Following the George Zimmerman verdict my thoughts turned to considerable ponders of the differences between the United States and Canada .Slap you in the face points like gun legislation, healthcare, employment standards or education have been beaten to death. I searched my mind for just the right angle to approach the subject from a different perspective. The name John Ware kept floating to the surface; not one to discount a gut feeling, John Ware stands as my attempt to clear rather muddy ideological waters.
John Ware was born a slave on the cotton plantations of South Carolina. A free man after the civil war he made his way to Texas, finding work as a ranch hand. In 1882 he was part of a cattle drive moving 3000 cattle across the border to the North West Cattle Co. Bar U Ranch outside Calgary Alberta. Ware decided to stay in Canada; in 1884 he found work at Quorn Ranch, and put in charge of raising horses destined for the English market. The legend of John Ware was born.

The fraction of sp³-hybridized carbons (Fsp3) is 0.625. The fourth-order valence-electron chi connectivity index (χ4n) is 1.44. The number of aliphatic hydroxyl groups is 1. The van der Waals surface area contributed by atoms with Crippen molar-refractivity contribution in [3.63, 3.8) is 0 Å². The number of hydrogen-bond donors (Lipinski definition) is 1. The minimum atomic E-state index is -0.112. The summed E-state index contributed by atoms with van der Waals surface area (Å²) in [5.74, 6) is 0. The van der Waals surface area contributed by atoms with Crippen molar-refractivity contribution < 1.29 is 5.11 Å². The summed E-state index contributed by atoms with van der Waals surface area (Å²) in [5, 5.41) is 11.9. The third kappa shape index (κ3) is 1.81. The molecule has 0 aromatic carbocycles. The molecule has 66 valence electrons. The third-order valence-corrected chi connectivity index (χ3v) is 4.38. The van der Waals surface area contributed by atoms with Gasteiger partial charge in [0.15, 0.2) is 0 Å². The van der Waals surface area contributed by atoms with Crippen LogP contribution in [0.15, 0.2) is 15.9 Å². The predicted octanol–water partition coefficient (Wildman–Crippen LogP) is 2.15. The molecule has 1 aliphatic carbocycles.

In 1885 Ware took part in a massive cattle round-up from Fort Macleod to the Montana border. An article in the Macleod Gazette wrote “not only one of the best natured and most obliging fellows in the country, but he is one of the shrewdest cow men, and the man considered pretty lucky who has him to look after his interests. The horse is not running the prairie which John cannot ride”
Hard work and saving every penny allowed Ware to register his own cattle brand; by 1890 he had his own ranch. Two years later he married Mildred Lewis.Their first home was wiped out in the flood of 1902, they resettled with their five children near Brooks, Alberta. In 1905 Mildred died of Pneumonia, the next fall Ware died when thrown from his horse after it tripped in a Badger hole.
Held in Calgary, the funeral of John Ware was the largest in history up to that point. The minister is quoted as saying – “John Ware was a man with beautiful skin. Every human skin is as beautiful as the person who wears it. To know John Ware was to know a gentleman – one of Gods gentlemen”
Ask yourself, in what corner of 1905 America would a black cowboy have received this tribute?
John Ware stamp issued by Canada Post in 2012